Working At The Sandwich Shop by Blythe Baird

A boy with gnats in his smile and a bone to pick with me wants
to know if I can write my number in Chipotle sauce on the bun.

His friend requests exactly eighteen black olives.

A girl on a cell phone informs me that the cucumbers and tomatoes
on her sub absolutely cannot under any circumstance touch each other,
but it’s okay if they, like, nudge.

My back is the popular lunch table. My sweat is everyone’s
favorite flavor.

Sometimes, people attempt to engage in some sort of strange
casual chatting when I ask what I can get for them.
Pro tip: Yeah dude, the weather outside is frightful.
Now tell me what you want on your fucking sandwich.

Too many old white dudes with boring flatbreads
and bluetooths in their ears point at their watches

as if it’ll somehow speed the whole process up,
complimenting my lipstick like they’re doing me a favor.

Too many old white dudes decide they own
the people who serve them.

I am not your “babe.” I do not owe you a single thing
but this here sandwich and complimentary napkin.

There is mayonnaise on the bridge of my glasses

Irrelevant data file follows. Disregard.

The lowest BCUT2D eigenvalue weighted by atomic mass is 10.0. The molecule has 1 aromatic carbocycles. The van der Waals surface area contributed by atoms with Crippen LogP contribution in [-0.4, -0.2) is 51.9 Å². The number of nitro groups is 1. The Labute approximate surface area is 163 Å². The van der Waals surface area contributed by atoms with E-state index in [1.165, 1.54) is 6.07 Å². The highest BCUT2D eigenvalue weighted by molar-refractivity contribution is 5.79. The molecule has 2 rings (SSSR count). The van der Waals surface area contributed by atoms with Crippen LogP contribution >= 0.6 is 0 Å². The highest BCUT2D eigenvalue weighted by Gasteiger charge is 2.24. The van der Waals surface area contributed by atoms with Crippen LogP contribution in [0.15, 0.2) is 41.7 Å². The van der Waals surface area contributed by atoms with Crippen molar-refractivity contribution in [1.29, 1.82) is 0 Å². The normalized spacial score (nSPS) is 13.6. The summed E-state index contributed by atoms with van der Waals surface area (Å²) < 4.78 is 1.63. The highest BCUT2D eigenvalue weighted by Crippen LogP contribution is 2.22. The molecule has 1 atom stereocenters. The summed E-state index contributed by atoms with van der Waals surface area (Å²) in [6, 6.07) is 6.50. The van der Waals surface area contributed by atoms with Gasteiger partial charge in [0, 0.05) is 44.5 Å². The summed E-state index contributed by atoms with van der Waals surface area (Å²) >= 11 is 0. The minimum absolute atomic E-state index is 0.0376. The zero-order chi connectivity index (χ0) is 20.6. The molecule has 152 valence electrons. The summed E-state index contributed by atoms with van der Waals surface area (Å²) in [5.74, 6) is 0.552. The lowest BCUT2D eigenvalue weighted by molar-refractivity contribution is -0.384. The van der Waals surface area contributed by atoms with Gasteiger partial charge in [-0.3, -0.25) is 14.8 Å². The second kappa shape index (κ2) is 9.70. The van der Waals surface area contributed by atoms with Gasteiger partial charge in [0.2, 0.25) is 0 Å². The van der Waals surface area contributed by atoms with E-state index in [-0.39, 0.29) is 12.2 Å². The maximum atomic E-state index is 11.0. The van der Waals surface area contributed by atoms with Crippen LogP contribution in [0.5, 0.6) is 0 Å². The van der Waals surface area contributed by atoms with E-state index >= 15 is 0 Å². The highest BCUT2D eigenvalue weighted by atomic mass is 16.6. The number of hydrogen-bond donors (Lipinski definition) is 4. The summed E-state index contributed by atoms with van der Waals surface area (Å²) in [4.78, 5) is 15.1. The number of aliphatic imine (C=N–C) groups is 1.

and my fingers are pruning with pickle juice.

If you try to crudely flirt with me in the toppings line,
I will give you the roast beef that looks like an oil spill.

I will give you the meat with all the fat.

Accidentally, I charge one kid two thousand and sixty-three
dollars for a white macadamia cookie instead of $2.63. My hair smells
like Jalapeños. There is exactly two minutes and thirty-six seconds

before we close and my shift is over, so naturally the entire
football team decides now is prime time to order thirty sandwiches.

When I finally clock out and start my homework,
my sociology textbook is stained with spicy mustard.
But I will never spit in your sub for revenge. I admit:
I am thankful to be working at all. So I will smile
with all my teeth. I will swaddle your sub in paper
like a newborn. I will tell you to have a good day.

But tonight, I will wash my apron
in the blood of rude customers.

I will call it detergent. I will call it
ketchup.

blythe headshotBlythe Baird is an 18-year-old poet, actress, and feminist. In 2014, she represented Chicago as the youngest competitor at the National Poetry Slam. Her work has been published or featured by Write Bloody, The Huffington Post, Wicked Banshee Press, and Banango Street, among others. She is currently studying creative writing and women’s studies at Hamline University in St. Paul, MN. Her first full length book of poems is coming out through Where Are You press in 2015.